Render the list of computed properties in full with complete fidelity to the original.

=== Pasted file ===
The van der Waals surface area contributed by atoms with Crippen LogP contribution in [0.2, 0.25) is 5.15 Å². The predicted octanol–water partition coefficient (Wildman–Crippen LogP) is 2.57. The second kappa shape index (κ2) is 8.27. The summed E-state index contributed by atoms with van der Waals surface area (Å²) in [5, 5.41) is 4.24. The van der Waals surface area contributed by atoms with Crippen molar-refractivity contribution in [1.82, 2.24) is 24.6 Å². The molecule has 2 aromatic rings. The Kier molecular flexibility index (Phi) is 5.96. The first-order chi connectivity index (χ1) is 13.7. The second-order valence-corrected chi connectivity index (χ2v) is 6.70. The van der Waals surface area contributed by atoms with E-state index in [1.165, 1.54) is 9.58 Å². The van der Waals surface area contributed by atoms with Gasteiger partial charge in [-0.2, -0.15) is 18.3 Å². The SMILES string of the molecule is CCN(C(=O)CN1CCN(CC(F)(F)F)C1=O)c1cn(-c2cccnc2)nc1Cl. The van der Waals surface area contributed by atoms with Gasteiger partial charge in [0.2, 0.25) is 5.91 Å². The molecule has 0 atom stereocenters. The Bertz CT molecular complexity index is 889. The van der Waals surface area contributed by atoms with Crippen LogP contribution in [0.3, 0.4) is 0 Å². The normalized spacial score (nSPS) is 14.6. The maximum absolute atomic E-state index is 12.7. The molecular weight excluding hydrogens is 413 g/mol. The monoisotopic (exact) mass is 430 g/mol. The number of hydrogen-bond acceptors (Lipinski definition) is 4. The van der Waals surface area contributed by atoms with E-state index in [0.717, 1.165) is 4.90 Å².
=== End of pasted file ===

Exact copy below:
The van der Waals surface area contributed by atoms with Crippen LogP contribution in [0.2, 0.25) is 5.15 Å². The predicted octanol–water partition coefficient (Wildman–Crippen LogP) is 2.57. The second kappa shape index (κ2) is 8.27. The summed E-state index contributed by atoms with van der Waals surface area (Å²) in [5, 5.41) is 4.24. The van der Waals surface area contributed by atoms with Crippen molar-refractivity contribution in [1.82, 2.24) is 24.6 Å². The molecule has 2 aromatic rings. The Kier molecular flexibility index (Phi) is 5.96. The first-order chi connectivity index (χ1) is 13.7. The second-order valence-corrected chi connectivity index (χ2v) is 6.70. The van der Waals surface area contributed by atoms with E-state index in [1.165, 1.54) is 9.58 Å². The van der Waals surface area contributed by atoms with Gasteiger partial charge in [-0.2, -0.15) is 18.3 Å². The SMILES string of the molecule is CCN(C(=O)CN1CCN(CC(F)(F)F)C1=O)c1cn(-c2cccnc2)nc1Cl. The van der Waals surface area contributed by atoms with Gasteiger partial charge in [0.2, 0.25) is 5.91 Å². The molecule has 0 atom stereocenters. The Bertz CT molecular complexity index is 889. The van der Waals surface area contributed by atoms with Crippen LogP contribution in [0.3, 0.4) is 0 Å². The normalized spacial score (nSPS) is 14.6. The maximum absolute atomic E-state index is 12.7. The molecular weight excluding hydrogens is 413 g/mol. The monoisotopic (exact) mass is 430 g/mol. The number of hydrogen-bond acceptors (Lipinski definition) is 4. The van der Waals surface area contributed by atoms with E-state index in [0.717, 1.165) is 4.90 Å².